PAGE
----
I think RSV is a great example of exactly the type of potential problem I am proposing; immune disturbances early in life having difficult to predict consequences!

    http://www.ncbi.nlm.nih.gov/pmc/articles/PMC2258918/pdf/1625-07.pdf

    This is a pretty neat paper. Unfortunately, your assertion that ‘virtually all of the harm is caused by the virtue of the host response’ seems to be at odds with the conclusions of the paper, however.

    The relative contribution of viral versus various host factorsto RSV pathogenesis remains controversial.

    In most cases, however, there may not be a single predominantfactor. Instead, there may be different relative contributions from the various interacting viral and host factors that will depend on the speed and magnitude of viral replication,
    the effectiveness of the host response, underlying predispositions toward aberrant, exaggerated, or deficient aspects of the host response, maturational state, and other factors.

    Now if kids are getting frequent “significant” antigenic challenges such as this throughout their infancy, I can see no logic in ascribing the added small immune burden of vaccination (which might actually help lessen the overall burden by reducing the risk of natural infection) as being significant enough to induce autism.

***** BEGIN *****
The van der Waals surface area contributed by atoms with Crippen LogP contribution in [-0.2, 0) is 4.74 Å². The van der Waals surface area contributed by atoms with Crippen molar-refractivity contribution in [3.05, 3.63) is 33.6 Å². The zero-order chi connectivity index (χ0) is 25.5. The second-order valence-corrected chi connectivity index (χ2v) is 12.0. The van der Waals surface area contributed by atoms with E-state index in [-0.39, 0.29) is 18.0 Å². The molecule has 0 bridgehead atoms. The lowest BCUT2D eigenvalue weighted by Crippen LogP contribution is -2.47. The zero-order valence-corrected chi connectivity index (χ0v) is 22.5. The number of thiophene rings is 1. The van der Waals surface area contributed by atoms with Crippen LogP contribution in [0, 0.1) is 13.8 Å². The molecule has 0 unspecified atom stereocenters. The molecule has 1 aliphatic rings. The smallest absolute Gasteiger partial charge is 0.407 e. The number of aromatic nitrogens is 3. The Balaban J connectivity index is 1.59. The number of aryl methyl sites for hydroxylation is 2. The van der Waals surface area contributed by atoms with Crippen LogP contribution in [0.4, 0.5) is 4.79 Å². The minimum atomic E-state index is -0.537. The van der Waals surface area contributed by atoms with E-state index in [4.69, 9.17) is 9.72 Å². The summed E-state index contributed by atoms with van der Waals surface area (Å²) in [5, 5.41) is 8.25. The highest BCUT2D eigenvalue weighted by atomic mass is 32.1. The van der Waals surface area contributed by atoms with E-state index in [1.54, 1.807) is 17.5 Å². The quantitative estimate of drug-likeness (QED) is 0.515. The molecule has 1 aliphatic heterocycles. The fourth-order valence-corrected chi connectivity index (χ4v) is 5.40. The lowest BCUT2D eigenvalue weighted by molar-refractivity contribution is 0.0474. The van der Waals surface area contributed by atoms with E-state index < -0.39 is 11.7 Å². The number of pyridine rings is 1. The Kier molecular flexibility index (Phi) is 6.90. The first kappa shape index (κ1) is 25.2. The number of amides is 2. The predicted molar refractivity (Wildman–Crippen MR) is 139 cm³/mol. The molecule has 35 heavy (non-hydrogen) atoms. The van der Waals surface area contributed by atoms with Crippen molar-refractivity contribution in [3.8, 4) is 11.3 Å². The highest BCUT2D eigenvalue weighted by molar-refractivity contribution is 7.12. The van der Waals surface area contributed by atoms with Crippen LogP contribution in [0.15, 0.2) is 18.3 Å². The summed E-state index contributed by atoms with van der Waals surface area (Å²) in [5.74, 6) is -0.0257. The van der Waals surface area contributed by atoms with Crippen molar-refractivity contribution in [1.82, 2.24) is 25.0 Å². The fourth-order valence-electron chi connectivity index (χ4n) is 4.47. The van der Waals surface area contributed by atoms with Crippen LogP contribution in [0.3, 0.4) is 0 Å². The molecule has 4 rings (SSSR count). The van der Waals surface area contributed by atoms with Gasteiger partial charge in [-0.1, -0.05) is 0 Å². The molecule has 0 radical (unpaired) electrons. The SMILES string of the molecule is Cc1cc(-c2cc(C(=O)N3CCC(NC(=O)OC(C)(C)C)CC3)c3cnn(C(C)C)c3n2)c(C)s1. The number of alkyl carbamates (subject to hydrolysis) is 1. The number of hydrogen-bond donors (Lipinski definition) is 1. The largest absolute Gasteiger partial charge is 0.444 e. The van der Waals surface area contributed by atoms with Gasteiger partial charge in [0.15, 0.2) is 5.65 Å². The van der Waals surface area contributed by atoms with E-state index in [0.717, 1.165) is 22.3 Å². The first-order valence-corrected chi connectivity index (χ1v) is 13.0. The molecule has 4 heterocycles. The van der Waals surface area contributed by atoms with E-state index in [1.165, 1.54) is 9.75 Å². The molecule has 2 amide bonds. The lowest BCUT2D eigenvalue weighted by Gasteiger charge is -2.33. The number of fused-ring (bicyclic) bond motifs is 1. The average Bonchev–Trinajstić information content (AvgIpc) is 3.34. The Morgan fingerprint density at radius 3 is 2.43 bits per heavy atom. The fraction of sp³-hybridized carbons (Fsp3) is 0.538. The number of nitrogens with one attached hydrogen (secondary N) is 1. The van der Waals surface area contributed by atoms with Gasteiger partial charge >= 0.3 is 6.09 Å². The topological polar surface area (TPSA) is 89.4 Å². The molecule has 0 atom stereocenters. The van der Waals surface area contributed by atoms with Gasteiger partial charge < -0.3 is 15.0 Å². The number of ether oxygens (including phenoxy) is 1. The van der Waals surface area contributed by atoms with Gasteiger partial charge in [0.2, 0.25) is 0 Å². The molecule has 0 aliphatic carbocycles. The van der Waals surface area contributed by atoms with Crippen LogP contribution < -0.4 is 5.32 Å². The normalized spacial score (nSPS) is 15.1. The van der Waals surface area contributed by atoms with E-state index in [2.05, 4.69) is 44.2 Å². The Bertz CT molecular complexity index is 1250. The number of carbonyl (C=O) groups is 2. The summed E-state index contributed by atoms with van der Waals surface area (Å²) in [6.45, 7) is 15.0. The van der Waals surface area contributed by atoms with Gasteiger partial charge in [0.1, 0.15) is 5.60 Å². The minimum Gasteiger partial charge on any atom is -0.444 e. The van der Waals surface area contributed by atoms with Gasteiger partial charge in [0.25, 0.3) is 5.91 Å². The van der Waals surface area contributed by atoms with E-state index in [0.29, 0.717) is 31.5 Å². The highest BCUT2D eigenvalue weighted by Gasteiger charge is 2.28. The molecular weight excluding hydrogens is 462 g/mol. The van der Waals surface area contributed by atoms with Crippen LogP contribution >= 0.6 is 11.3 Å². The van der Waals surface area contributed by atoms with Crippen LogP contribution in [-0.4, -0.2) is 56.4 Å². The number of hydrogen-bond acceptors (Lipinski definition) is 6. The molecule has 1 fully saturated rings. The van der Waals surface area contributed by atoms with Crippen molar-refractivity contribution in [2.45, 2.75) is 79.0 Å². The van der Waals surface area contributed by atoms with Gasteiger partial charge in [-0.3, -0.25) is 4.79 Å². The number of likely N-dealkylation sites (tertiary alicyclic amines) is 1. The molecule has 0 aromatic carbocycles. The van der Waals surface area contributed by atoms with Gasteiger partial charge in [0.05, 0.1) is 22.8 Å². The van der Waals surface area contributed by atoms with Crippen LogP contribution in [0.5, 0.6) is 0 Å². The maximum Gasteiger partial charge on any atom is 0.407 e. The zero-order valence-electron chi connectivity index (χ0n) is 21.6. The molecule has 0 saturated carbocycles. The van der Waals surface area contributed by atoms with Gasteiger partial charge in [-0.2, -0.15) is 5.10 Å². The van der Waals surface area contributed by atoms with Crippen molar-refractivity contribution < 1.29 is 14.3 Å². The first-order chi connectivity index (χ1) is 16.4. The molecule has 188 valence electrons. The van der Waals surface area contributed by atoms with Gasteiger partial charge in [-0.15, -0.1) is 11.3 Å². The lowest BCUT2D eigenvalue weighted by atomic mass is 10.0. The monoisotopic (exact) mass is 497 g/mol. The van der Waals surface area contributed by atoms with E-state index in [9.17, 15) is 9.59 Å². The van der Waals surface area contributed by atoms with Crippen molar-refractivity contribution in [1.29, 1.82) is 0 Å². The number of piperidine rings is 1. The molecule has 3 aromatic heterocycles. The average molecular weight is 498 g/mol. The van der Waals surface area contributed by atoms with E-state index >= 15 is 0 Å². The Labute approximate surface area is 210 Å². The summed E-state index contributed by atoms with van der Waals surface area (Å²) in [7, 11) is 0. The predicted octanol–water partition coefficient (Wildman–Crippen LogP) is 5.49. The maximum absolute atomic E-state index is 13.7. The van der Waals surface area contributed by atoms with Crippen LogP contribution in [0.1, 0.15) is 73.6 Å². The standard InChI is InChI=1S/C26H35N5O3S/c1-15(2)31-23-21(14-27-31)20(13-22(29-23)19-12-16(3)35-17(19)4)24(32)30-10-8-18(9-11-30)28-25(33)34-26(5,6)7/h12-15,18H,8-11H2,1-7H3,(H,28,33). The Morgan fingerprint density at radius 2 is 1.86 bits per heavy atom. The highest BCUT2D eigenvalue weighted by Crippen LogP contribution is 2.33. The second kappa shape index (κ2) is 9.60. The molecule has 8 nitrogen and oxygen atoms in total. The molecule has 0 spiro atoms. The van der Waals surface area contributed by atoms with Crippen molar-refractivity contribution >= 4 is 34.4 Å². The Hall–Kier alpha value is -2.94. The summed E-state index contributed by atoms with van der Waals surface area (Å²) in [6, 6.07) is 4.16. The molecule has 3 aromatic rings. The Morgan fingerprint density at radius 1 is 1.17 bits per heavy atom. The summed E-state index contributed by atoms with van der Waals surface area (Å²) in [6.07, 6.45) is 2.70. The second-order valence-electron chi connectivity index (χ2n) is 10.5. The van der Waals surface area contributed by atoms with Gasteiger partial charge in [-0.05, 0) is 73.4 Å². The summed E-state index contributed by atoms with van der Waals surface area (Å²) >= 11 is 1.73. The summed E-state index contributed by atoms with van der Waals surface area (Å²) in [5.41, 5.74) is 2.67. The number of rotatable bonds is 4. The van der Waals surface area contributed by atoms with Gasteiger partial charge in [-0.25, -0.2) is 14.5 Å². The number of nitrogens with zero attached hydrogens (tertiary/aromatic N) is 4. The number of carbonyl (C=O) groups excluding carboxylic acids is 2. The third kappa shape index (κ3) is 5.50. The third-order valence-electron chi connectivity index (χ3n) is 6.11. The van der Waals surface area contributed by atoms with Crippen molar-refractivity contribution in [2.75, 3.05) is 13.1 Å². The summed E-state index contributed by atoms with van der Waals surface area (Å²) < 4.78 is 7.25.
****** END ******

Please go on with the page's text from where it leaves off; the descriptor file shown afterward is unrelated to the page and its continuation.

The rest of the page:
Define ‘frequent’ and “significant”. Also, please provide evidence that such “significant” antigenic challenges are “frequent”. And finally, provide some evidence that demonstrates the robustness of the inflammatory cytokine response of pediatric vaccines. Until you can start backing your assertions up, I don’t see how to proceed. My biggest concern is over a lack of data, and you seem to think that just telling me things without backing them up is sufficient. It isn’t good enough, especially when it seems that your own references seem to disagree with your conclusions, or your claims are several times the value of other claims made by others.

    Your concept, that infection-induced immunoactivation is the trigger for autism, would if taken to its logical conclusion, lead to a “bubble” mentality of isolating all infants from others for the first year of life to reduce chances of getting any infections, and promote the search and use of vaccines for RSV, rotavirus, ECHO viruses, corona viruses, coxsackie viruses, flu and paraflu, rhinoviruses… (thats hundreds and counting).

    Please replace “is the trigger for autism”, with “could be one of many triggers for autism”. I’m not advocating anything except an intellectually honest conversation about what we know, and what we don’t. If you can start providing evidence regarding the magnitude of the immune response after vaccination, that would be a good start. There are things we can meaningful control (the rate, and schedule of vaccination), and things we cannot meaningfully control (exposure to the world). I’m saying we should evaluate looking at things we can control, not that we try to change things for which we have no control.